– This guide is dedicated to the sailors and boaters of Coral Bay. Through their collective knowledge and wisdom, this work was possible.
If you are a new boat owner in the Virgin Islands, the approach of hurricane season can be a confusing time. Your hair is guaranteed to be raised by the stories of the long-timers who have seen their boats safely (or not so safely) through storms like Hugo and Marilyn.
What these sailors have to tell you is true, so don’t dismiss their tellings of harbors full of sunk boats, terrifying and sometimes deadly nights of tending lines, and catastrophic damage. Your most valuable source of information on preparing your boat for a hurricane will come from people who have literally weathered the storm.
Some good news, the big megillahs don’t happen nearly as often as you might believe. In the Virgin Islands, decades stretch between hurricanes stronger than a category 1. However, this is not permission to get complacent. In fact, it’s the opposite.
You can’t predict the year a big storm will hit, and a small storm can become a big storm in the blink of an eye. In the boating world, each and every warning must be respected. Lack of preparation has meant the loss of property and injury to those that underestimated the power and unpredictability of mother nature.
What is a Hurricane
Tropical cyclone is the generic term for a rotating, organized system of thunderstorm activity that originates over tropical or subtropical waters. In the Atlantic Region, when the sustained maximum winds of a tropical cyclone reach 74 miles per hour, the storm is called as a hurricane. Typhoons and cyclones are the same weather phenomenon, the only difference is where they appear in the world – typhoons are Pacific storms and cyclones appear in the Indian Ocean.
These storms can be massive, reaching 600 miles across. In 2015, Hurricane Patricia reached the highest maximum sustained wind speed ever recorded, clocking in at a whopping 215 miles per hour. Patricia caused $460 million in damage through Central American, Mexico, and Texas, but this cost is small compared to the billions caused by lesser storms which struck more populated areas such as Katrina.
The official hurricane season starts June 1st and ends November 30th. This doesn’t mean that hurricanes do not happen outside of these six months, they do. This is just the most active time of the year. My personal observation is that storm activity is at its height in September. The old sailor’s rhyme is a fairly true rule of thumb. However, since its original penning, the season has shifted a bit, running into November.
June too soon
July stand by
August come it must
October all over . . .
Freak Storm Behavior
Modern meteorology and forecasting is a marvel and a blessing. Atlantic storms usually telegraph their punch as they form low-pressure areas off the coast of Africa. This forewarning gives us ample time to prepare as a storm either forms or doesn’t form. This is the rule, but there are exceptions. Hurricanes can develop, without warning, in the Mid-Atlantic or even closer to the Virgin Islands, and storms that appear to be far out of range have been known to suddenly change tracks, switch back, shoot south or north, or do any number of other unpredicted things.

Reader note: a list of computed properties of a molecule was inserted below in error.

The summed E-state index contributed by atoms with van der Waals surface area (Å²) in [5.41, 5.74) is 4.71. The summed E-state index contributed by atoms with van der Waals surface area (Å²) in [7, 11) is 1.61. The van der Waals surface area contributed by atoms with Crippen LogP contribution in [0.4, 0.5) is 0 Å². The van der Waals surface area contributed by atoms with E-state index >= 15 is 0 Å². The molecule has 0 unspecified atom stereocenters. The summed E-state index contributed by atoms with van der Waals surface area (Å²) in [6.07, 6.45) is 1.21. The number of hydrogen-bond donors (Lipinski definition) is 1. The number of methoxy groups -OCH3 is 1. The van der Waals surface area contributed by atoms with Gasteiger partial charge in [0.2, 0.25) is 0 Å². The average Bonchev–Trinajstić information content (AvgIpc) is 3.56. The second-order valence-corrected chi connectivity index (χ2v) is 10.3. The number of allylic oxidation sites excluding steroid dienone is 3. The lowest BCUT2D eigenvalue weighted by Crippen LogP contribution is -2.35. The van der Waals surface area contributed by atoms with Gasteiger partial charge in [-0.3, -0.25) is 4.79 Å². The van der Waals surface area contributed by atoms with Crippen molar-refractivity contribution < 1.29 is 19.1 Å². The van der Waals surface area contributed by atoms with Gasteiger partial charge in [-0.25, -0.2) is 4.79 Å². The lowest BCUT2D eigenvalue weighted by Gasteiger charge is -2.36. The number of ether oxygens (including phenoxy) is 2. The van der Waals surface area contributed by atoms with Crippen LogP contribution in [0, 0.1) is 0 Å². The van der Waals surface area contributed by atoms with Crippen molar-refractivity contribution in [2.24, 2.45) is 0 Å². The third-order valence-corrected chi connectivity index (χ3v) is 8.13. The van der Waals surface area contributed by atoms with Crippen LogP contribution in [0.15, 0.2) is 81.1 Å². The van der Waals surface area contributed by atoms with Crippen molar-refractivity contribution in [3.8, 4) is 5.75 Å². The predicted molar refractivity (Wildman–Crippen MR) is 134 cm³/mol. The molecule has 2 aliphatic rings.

Be vigilant and be prepared. Don’t expect a storm to do exactly when your weather source says it is going to do.
Anatomy of a Hurricane
As a hurricane forms, an area of low pressure in the tropical Atlantic become organized, warm air starts to condense, forming clouds and thunderstorm activity. What starts as a tropical wave intensifies into a tropical depression. Condensation causes more warm air to rise, decreasing air pressure further, and sucking in the surrounding air from all directions. As more and more air rushes in to fill the low-pressure area, the storm strengthens and begins to rotate. Once it achieves wind speeds of 39 miles per hour, it is considered a tropical storm. As pressure continues to fall, the strengthening rotation pattern continues which forms the center or eye. The strongest winds of a hurricane are located at the wall of the eye. As wind speed continues to increase, and the storm will build in intensity until it is disrupted by unfavorable conditions such as a land mass, cool waters or wind sheer. At that point, it will begin to decrease in intensity and break apart.
The direction a hurricane approaches from is of particular interest to boaters. If you a protecting a home, the steps you take to prepare are the same regardless of whether the storm is passing from the north or the south. However, for boaters, the way your deploy your anchors, your orientation, or even the harbor you choose can change depending on the wind’s direction.
You should know what you are doing with your boat in the event of a storm well before June 1st. Create a written plan and keep it with your boat documentation and your storm refuge permit(s).
Here are some of the best options:
1) Take your boat out of the water
Select a boatyard with a summer/storm storage package. When shopping for a place to haul out, consider the location of the yard. Try to pick an area that is not located in the flood plain, which is 10 feet or more above sea level, and make sure your boat is stored away from trees or roofs. Your boat needs to be properly decommissioned and all windage removed before storage. For a checklist, click here.
Request that the yard conducts periodic inspections of your vessel and the jackstands while it is in storage. If a large storm is approaching, request that the yard strap your boat to the stands and anchor the stands into the ground. If you put a smaller boat or dinghy on a trailer, make sure your boat is chained to the trailer and the trailer is secured to the ground.
2) Moor your boat in the Hurricane Hole Storm Refuge located in Coral Bay, St. John
The National Park, with the aid of the Chesney Foundation and the Ocean Trust, installed a state-of-the-art storm mooring system in Coral Bay in order to provide safe storm berths for resident boaters and to protect the mangroves and ecology of the Coral Reef National Monument. During a storm, boats are tied to the one-inch chain fastened to the ocean floor by heavy-duty sand screws. The mooring system is installed through the eastern bays of Borck, Otter, Princess and Water Creek and is designed to berth 96 vessels in hurricane conditions. Permits are available to boat owners who will be in the Virgin Island for at least 50% of storm season. New permits are granted annually at a lottery held around May (sometimes April or June). Once issued, your mooring is renewable each year provided you are in compliance and apply for the renewal.